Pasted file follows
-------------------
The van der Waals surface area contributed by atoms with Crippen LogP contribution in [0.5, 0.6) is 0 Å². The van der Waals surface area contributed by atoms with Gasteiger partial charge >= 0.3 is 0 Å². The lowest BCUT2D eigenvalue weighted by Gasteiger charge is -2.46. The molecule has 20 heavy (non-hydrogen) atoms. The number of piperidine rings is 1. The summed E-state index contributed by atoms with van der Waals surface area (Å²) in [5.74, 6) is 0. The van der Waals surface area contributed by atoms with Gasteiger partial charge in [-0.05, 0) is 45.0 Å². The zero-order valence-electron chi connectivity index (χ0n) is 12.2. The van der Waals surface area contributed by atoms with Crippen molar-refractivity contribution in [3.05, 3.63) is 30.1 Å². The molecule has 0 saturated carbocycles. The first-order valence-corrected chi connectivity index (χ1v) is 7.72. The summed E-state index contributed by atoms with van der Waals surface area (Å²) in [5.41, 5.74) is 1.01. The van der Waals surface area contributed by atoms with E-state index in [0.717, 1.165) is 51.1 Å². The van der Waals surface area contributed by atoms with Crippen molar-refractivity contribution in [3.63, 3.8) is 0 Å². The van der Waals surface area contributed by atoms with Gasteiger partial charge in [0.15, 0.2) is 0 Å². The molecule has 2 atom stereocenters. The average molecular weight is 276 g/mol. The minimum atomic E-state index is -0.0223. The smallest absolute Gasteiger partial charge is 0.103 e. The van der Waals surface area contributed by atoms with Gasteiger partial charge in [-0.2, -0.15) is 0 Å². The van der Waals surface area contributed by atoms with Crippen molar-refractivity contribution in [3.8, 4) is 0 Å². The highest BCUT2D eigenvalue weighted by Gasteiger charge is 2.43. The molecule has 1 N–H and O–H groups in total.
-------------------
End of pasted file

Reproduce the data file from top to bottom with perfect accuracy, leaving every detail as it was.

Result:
The van der Waals surface area contributed by atoms with Crippen LogP contribution in [0.5, 0.6) is 0 Å². The van der Waals surface area contributed by atoms with Gasteiger partial charge >= 0.3 is 0 Å². The lowest BCUT2D eigenvalue weighted by Gasteiger charge is -2.46. The molecule has 20 heavy (non-hydrogen) atoms. The number of piperidine rings is 1. The summed E-state index contributed by atoms with van der Waals surface area (Å²) in [5.74, 6) is 0. The van der Waals surface area contributed by atoms with Gasteiger partial charge in [-0.05, 0) is 45.0 Å². The zero-order valence-electron chi connectivity index (χ0n) is 12.2. The van der Waals surface area contributed by atoms with Crippen molar-refractivity contribution in [3.05, 3.63) is 30.1 Å². The molecule has 0 saturated carbocycles. The first-order valence-corrected chi connectivity index (χ1v) is 7.72. The summed E-state index contributed by atoms with van der Waals surface area (Å²) in [5.41, 5.74) is 1.01. The van der Waals surface area contributed by atoms with E-state index in [0.717, 1.165) is 51.1 Å². The van der Waals surface area contributed by atoms with Crippen molar-refractivity contribution in [3.63, 3.8) is 0 Å². The van der Waals surface area contributed by atoms with Gasteiger partial charge in [0.15, 0.2) is 0 Å². The molecule has 2 atom stereocenters. The average molecular weight is 276 g/mol. The minimum atomic E-state index is -0.0223. The smallest absolute Gasteiger partial charge is 0.103 e. The van der Waals surface area contributed by atoms with Gasteiger partial charge in [-0.2, -0.15) is 0 Å². The van der Waals surface area contributed by atoms with Crippen molar-refractivity contribution in [3.8, 4) is 0 Å². The highest BCUT2D eigenvalue weighted by Gasteiger charge is 2.43. The molecule has 1 N–H and O–H groups in total.